• 2. Process Engineering Guide: General Water Treatment for Cooling Water CONTENTS 0 INTRODUCTION/PURPOSE 2 1 SCOPE 2 2 FIELD OF APPLICATION 2 3 DEFINITIONS 2 4 CHOICE OF COOLING SYSTEM 2 4.1 ‘Once through' Cooling Systems 4.2 Open Evaporative Recirculating Systems 4.3 Closed Recirculating Systems 4.4 Comparison of Cooling Systems 2 3 3 3 5 MAKE-UP WATER QUALITY 4 6 FOULING PROCESSES 4 6.1 Deposition 6.2 Scaling 6.3 Corrosion 6.4 Biological Growth 7 CONTROL OF THE COOLING SYSTEM 7.1 ‘Once through' Cooling Systems 7.2 Closed Recirculating Systems 7.3 Open Evaporative Cooling Systems 4 4 4 5 9 9 9 9 Refinery Process Stream Purification Refinery Process Catalysts Troubleshooting Refinery Process Catalyst Start-Up / Shutdown Activation Reduction In-situ Ex-situ Sulfiding Specializing in Refinery Process Catalyst Performance Evaluation Heat & Mass Balance Analysis Catalyst Remaining Life Determination Catalyst Deactivation Assessment Catalyst Performance Characterization Refining & Gas Processing & Petrochemical Industries Catalysts / Process Technology - Hydrogen Catalysts / Process Technology – Ammonia Catalyst Process Technology - Methanol Catalysts / process Technology – Petrochemicals Specializing in the Development & Commercialization of New Technology in the Refining & Petrochemical Industries Web Site: www.GBHEnterprises.com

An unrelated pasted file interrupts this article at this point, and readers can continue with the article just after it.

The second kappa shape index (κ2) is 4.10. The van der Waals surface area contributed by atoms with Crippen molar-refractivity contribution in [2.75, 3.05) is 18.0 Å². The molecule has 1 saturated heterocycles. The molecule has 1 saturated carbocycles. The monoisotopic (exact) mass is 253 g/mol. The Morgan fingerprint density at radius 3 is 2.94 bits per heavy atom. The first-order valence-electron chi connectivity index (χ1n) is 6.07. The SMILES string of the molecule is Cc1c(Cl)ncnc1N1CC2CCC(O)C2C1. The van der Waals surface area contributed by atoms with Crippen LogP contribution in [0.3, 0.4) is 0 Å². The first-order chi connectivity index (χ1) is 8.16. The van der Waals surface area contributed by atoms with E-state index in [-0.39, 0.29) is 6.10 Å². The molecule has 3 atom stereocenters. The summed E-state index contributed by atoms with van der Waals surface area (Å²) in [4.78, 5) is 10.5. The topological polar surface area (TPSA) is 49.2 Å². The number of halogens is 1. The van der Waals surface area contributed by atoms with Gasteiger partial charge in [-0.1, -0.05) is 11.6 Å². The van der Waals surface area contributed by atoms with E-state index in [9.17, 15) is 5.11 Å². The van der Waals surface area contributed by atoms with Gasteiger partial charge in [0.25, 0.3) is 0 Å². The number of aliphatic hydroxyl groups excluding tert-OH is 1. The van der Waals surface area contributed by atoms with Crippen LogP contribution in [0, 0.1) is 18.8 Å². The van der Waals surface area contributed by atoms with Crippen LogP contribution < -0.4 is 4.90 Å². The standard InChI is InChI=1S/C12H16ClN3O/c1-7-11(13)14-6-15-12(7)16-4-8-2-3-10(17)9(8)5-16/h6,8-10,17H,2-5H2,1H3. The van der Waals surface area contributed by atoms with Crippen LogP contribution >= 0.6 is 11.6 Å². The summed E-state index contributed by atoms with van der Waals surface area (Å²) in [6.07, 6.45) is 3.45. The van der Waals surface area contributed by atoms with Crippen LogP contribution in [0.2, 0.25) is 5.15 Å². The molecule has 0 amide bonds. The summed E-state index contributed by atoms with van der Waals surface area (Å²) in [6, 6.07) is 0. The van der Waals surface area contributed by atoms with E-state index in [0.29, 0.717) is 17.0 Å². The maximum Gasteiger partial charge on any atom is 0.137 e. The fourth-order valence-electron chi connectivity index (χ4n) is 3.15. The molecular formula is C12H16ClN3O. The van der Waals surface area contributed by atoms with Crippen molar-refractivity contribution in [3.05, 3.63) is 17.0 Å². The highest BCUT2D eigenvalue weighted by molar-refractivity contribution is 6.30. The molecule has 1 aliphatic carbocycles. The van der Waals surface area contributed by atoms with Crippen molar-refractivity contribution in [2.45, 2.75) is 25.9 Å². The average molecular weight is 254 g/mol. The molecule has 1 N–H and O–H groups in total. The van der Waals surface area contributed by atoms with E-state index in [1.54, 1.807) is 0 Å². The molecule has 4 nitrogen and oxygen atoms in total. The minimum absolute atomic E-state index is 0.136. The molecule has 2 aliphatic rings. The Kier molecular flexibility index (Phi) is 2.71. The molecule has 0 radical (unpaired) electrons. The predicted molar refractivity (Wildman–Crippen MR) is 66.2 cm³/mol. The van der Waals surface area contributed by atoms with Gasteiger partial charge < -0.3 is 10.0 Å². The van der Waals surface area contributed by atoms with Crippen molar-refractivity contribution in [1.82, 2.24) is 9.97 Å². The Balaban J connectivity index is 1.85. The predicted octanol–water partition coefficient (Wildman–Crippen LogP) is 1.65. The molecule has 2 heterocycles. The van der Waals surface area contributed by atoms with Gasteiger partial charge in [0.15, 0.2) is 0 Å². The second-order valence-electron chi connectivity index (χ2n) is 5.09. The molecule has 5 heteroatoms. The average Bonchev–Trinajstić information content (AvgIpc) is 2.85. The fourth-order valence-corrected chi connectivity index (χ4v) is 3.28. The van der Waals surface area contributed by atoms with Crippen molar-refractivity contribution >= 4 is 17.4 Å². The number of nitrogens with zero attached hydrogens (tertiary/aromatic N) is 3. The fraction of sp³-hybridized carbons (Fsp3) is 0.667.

• 3. TABLES 1 RELATIVE IMPORTANCE OF FOULING PROCESSES AND INSTALLED COSTS 3 2 4 WATER QUALITY PARAMETERS FIGURES 1 PREDICTION OF CALCIUM CARBONATE SCALING 6 2 CALCIUM SULFATE SOLUBILITY 7 3 CALCIUM PHOSPHATE SCALING INDEX 8 DOCUMENTS REFERRED TO IN THIS PROCESS ENGINEERING GUIDE 11 Refinery Process Stream Purification Refinery Process Catalysts Troubleshooting Refinery Process Catalyst Start-Up / Shutdown Activation Reduction In-situ Ex-situ Sulfiding Specializing in Refinery Process Catalyst Performance Evaluation Heat & Mass Balance Analysis Catalyst Remaining Life Determination Catalyst Deactivation Assessment Catalyst Performance Characterization Refining & Gas Processing & Petrochemical Industries Catalysts / Process Technology - Hydrogen Catalysts / Process Technology – Ammonia Catalyst Process Technology - Methanol Catalysts / process Technology – Petrochemicals Specializing in the Development & Commercialization of New Technology in the Refining & Petrochemical Industries Web Site: www.GBHEnterprises.com